Last March, Newark made nationwide headlines when elevated levels of lead were found in the water of several public and charter schools. Prompted by this discovery, the NJIT Environmental Health and Safety Department and the Facilities Services Department have since collected 244 water samples from various water fixtures in every occupied building across campus.
The initial round of water testing from late March focused on all residence halls and “older buildings that may have been built or renovated prior to lead standards for use in building materials”, according to Andrew Christ, a senior administrator overseeing all water testing efforts and control plans. A second round of water testing from late April focused on drinking fountains and kitchen sinks throughout occupied buildings like the Campus Center, Van Houten Library, and the Enterprise Development Center. Consistent and thorough testing of water fixtures in all dormitories has been reported throughout the summer.
According to Andrew Christ, only 49 samples of the 244 collected have returned a a lead level higher than the Environmental Protection Agency’s defined action level of 15 parts per billion (ppb) of lead. Even a small amount of ingested lead is dangerous, and a buildup of lead can lead to lead poisoning. A level above 15 ppb of lead in the human body will lead to a host of symptoms, including fatigue, kidney dysfunction, and growth and developmental delays, especially in children.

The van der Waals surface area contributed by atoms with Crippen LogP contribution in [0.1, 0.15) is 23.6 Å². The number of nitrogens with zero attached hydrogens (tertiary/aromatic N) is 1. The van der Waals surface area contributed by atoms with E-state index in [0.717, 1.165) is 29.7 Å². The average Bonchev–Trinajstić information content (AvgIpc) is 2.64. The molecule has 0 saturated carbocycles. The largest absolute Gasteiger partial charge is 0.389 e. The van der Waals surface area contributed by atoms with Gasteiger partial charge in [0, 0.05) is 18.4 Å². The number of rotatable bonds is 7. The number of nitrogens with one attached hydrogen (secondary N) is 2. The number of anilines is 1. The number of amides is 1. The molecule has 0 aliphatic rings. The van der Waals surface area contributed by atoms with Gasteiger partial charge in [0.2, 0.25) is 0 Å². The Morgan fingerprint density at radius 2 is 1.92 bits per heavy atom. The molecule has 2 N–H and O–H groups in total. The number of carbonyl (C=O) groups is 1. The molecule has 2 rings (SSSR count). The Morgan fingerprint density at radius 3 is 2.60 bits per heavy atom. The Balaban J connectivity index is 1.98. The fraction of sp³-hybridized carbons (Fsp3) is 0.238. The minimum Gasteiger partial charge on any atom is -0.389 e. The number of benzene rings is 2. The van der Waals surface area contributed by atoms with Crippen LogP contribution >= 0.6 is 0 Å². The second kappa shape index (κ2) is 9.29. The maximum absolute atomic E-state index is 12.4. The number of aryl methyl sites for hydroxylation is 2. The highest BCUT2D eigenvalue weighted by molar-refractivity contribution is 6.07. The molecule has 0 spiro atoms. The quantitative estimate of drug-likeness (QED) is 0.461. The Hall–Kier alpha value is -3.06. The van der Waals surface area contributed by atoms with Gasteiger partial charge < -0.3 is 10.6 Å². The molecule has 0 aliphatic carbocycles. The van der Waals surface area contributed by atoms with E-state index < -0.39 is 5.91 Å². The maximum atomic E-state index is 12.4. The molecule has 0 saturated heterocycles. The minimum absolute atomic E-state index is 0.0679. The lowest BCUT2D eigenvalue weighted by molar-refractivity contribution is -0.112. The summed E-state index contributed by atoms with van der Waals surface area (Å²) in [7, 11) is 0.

An Interim Control Plan initiated in Spring 2016 includes measures like installing point-of-use filtration devices, removing from service all fixtures returning levels higher than 15 ppb, and providing alternate sources of drinking water. Since the spring, a second Drinking Water Mitigation Plan has been initiated to focus on entirely replacing unsafe water fixtures (specifically drinking fountains and kitchen sinks) more precise use of water filters, and analyzing the effectiveness of replacements and filters already in place.
All testing results can be found on NJIT’s Environmental Health and Safety site, including more information on the Interim Control Plan and the Drinking Water Mitigation Plan. While the University has not been mandated to perform any of the testing or mitigation efforts that have occurred, they are essential for the wellbeing of the university.
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